Tag Archives: small claims

California Small Claims Court Trends and Statistics

Small Claims Court Gavel

Small Claims Court Gavel

A while back, the California Judiciary released their annual report regarding case filings.  Relevant to this site, of course are the small claims court statistics.  It’s interesting to note that over the past decade there has been a general downward trend (from 1999-00 through 2006-07).  In the recent years, the numbers have remained somewhat consistent, fluctuating within about 6,000 of each other.

Here are the statistics for the previous ten years:

  • 1999-2000–320,754
  • 2000-2001–308,466
  • 2001-2002–319,165
  • 2002-2003–315,148
  • 2003-2004–284,096
  • 2004-2005–256,086
  • 2005-2006–236,526
  • 2006-2007–224,485
  • 2007-2008–227,733
  • 2008-2009–232,378

We think the increase in 2007-2008 and 2008-2009 is directly correlated to the state of the economy.  Sure foreclosures are up, but times are difficult for everyone (from people struggling to pay credit cards, rent, or other things.  Unfortunately, we thunk that when the 2009-2010 data is released, the number will be higher than the 232.378 we see for 2008-2009.

Looking at the appeals side, we’ve got data (that only goes back to 2003-2004).  Here’s our appeals data:

  • 2003-2004–10,793
  • 2004-2005–9,640
  • 2005-2006–9,081
  • 2006-2007–8,700
  • 2007-2008–9,031
  • 2008-2009–9,206

So why are we looking at this information?  Simple by dividing the number of small claims appeals by the number of cases for the year, we get the percentage of cases that are appealed.  Here’s the breakdown by year:

  • 2003-2004–3.79%
  • 2004-2005–3.76%
  • 2005-2006–3.83%
  • 2006-2007–3.87%
  • 2007-2008–3.96%
  • 2008-2009–3.96%

So, if you win, chances are good there won’t be an appeal by the defendant.

Representation in California Small Claims Court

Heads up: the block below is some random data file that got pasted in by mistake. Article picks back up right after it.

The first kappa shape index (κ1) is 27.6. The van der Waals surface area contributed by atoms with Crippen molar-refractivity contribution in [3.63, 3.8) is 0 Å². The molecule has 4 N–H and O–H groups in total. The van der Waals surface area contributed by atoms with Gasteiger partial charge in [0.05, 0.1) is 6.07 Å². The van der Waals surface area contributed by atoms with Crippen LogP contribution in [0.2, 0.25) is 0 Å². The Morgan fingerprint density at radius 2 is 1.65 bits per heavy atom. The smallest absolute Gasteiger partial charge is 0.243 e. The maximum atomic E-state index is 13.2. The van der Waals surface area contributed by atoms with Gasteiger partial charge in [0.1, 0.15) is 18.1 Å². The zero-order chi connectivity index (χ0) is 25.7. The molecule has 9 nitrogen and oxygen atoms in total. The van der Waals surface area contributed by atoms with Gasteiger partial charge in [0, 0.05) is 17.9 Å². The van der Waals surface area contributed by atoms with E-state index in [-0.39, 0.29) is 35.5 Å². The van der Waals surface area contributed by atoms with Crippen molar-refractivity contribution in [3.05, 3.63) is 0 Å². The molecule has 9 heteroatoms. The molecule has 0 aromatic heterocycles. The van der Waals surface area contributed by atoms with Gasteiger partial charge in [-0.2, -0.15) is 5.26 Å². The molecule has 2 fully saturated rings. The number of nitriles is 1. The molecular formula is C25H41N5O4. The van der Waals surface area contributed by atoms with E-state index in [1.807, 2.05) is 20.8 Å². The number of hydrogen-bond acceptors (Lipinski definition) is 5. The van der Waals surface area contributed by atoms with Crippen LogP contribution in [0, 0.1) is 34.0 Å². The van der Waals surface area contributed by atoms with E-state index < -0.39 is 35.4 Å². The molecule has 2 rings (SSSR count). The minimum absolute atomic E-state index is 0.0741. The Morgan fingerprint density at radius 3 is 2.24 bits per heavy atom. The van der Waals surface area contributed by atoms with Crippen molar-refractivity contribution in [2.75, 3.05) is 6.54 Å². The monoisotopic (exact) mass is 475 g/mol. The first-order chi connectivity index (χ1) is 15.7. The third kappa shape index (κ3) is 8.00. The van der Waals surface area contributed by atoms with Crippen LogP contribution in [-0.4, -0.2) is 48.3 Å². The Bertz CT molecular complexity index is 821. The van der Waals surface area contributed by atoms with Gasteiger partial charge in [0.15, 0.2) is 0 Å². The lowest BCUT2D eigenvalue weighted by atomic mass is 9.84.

Can Someone Else Represent Me in Small Claims Court in California?

The short answer is no.  The long answer is maybe.  In California you may only be represented by someone else if you are under eighteen or have been declared mentally incompetent by a court.  In these two situations you may be represented by a guardian ad litem.  A guardian ad litem is a legal term for a person who has been appointed by the court to take care of someone (usually a minor-someone under eighteen or who has been declared mentally incompetent by a court).  Note: If you are under eighteen but have been legally emancipated, you may represent yourself.

For those of you who are shy and introverted, this sounds like a huge barrier to your case.  However, the opposite is all true–the Defendant cannot hire an attorney to represent them.  The defendant must represent himself/herself in front of the court.

If the court decides that you are unable to properly present your claim or defense for any reason, the court may allow another person to assist you–however this person may NOT be an attorney.

The only time you will face an attorney in small claims court is if you are suing an attorney or law firm (as they are entitled to represent themselves).  Thus, don’t think that by bringing a small claims court case you will be facing an attorney.

There are a few exceptions to the rule that you must represent yourself:

  • If you are a business owner, you may be represented by a regular employee if the claim can be proved with account information and the regular employee has knowledge of that account
  • If you are a partnership, you may be represented by one of the partners.
  • If you are a corporation, you may be represented by an employee, officer, or director but ONLY if they have not been hired to represent the corporation.
  • If you are in the military, you may be represented by another person.  You will need to submit to the court information in the form of declarations which support your case.  These declarations should also assert that:
  1. You are serving on active duty in the armed forces
  2. You were assigned to your duty station after the case was started
  3. Your assignment lasts for more than six months.

What Role Would a Lawyer Have In My Small Claims Court Case?

In California, you cannot have a lawyer represent you in court.  You may consult an attorney to advise and assist you before or after you file a claim.  And based on the nature and complexity of your case, that may be an option you want to exercise.  However, fees charged by a lawyer are normally not recoverable as court costs or damages.